The use of the tin/indium alloy In52Sn18 for the braze 70 can obtain a shearing resistance in the vicinity of 11.2 MPa (N.mm-2), which constitutes a good resistance compared to the alloys traditionally used for the braze. A known alloy such as Bi58Sn42 has a shearing resistance in the vicinity of only 3.4 MPa. As a result, the material contribution for the production of the braze 70 can be limited by decreasing the section of the braze 70 for example to an area of 25 mm2 while having a satisfactory mechanical shearing resistance.

As illustrated by FIGS. 9 and 10, the contact blade 44 can comprise a stiffening zone 52 of the piece 40. The bending inertia of the contact blade 44 can be increased so that the disconnection stress of the contact blade 44 by the spring 50 or by the electrodynamic forces is quasi-exclusively a pure shearing. The dimensioning of the braze 70 for resistance to shock currents can be facilitated. However, a low bending inertia can be provided between the part 42 of the contact blade 44 that is welded to the pole 34 and the restriction 58. This allows the dimensional play during assembly of the different pieces of the protective device without having to deform the contact blade 44 to weld it to the pole 34.

In an exemplary embodiment, the part 42 of the contact blade 44, intended to be welded to the pole 34 by the braze 70, can be tinned. The tinning of the part 42 can improve the quality of the braze causing better mechanical resistance thereof, for example, to the shock currents.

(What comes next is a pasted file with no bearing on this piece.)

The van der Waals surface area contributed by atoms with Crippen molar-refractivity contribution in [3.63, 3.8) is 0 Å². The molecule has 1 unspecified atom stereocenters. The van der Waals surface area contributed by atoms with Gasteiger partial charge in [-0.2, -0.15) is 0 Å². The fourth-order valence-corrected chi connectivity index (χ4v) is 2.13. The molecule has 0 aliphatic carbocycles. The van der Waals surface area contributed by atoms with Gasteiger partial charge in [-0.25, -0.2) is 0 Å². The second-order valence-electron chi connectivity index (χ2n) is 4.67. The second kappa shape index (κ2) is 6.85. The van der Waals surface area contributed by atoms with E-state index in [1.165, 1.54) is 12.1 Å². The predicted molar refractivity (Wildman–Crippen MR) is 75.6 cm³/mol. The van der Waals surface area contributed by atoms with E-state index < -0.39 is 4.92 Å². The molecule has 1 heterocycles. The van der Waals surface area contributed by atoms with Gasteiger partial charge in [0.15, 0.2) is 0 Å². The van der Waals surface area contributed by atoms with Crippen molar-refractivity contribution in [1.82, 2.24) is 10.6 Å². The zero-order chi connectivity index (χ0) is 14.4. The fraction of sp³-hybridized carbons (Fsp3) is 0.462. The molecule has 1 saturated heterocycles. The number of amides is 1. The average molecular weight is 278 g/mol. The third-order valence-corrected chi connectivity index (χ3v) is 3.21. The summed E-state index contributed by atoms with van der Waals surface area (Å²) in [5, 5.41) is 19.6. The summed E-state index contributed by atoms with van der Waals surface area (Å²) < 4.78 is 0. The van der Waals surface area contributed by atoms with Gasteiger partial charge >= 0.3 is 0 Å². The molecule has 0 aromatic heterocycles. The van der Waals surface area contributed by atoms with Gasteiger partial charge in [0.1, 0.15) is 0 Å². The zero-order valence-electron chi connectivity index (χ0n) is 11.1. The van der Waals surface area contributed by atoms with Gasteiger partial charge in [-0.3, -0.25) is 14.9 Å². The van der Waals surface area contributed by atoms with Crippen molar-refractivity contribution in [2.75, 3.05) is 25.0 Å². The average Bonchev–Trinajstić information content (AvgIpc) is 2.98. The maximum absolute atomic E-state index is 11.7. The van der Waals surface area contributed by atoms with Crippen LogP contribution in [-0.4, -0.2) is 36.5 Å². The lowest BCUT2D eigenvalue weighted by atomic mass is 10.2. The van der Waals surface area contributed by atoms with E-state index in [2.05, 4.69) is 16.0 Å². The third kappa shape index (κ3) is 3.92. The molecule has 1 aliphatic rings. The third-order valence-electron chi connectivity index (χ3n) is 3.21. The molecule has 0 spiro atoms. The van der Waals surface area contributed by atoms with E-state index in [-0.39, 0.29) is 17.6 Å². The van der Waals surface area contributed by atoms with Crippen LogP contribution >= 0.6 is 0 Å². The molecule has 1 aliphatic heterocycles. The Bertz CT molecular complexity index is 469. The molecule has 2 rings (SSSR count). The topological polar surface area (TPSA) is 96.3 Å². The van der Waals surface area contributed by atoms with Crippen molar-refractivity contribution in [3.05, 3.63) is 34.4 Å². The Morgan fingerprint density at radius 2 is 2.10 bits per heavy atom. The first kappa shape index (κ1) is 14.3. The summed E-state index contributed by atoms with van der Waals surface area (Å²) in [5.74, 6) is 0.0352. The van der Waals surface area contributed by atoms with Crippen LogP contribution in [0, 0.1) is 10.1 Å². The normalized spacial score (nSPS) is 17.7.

The exemplary characteristics previously described each contribute to increasing the mechanical resistance to shock currents while allowing a compact implementation of the protective device. They can be implemented independently of each other, and in any suitable combination depending on the desired mechanical resistance.

Due to the compactness, a varistor 30 with larger dimensions can be housed within cartridges having the dimensions mentioned relative to FIGS. 2A, 2B, 3A and 3B. For example, the varistor 30 can have a larger thickness, which allows a higher operating voltage of the varistor. In other words, the protective device can be adapted for an installation operating under a higher voltage, (e.g., between 500 and 1000 V in the case of photovoltaic generator installations), compared to the known 230 V or 400 V for alternating supply grids in Europe, for example.

FIGS. 13A and 13B illustrate front and profile views of a protective component to be housed in an inner volume of a cartridge in accordance with an exemplary embodiment. FIGS. 13A and 13B illustrate the dimensions A″, B″, C″ of a varistor 30 capable of being housed in the cartridge 20 with the rest of the proposed compact protective device. The dimensions A″ and B″ of the varistor 30 can be equal to 35 mm. The varistor 30 can have a thickness C″ of up to 9 mm. The varistor 30 with a thickness of 9 mm can have an exemplary operating voltage in the vicinity of 680 V and has a leakage current in the vicinity of, for example, 1 mA under a voltage of 1100 V in direct current. The compactness of the protective device allows use of a voltage range of for example, 75 V to 680 V, and allows the use of the protective device to protect photovoltaic generator installations.

According to an exemplary embodiment, as shown in FIG. 12A, the protective device having a dual thermal disconnector, the two poles 34 and 36 of the varistor 30 can be arranged on the main faces opposite the varistor 30. The first electrical disconnector, which comprises the contact blade 44 connected by thermofusible braze to the first pole 34 of the varistor 30, is made as previously described. The second thermal disconnector can comprise a contact blade 64 forming a mobile contact connected by thermofusible braze to the second pole 36 of the varistor 30. This second disconnector can have the same exemplary characteristics as the first disconnector, as described above.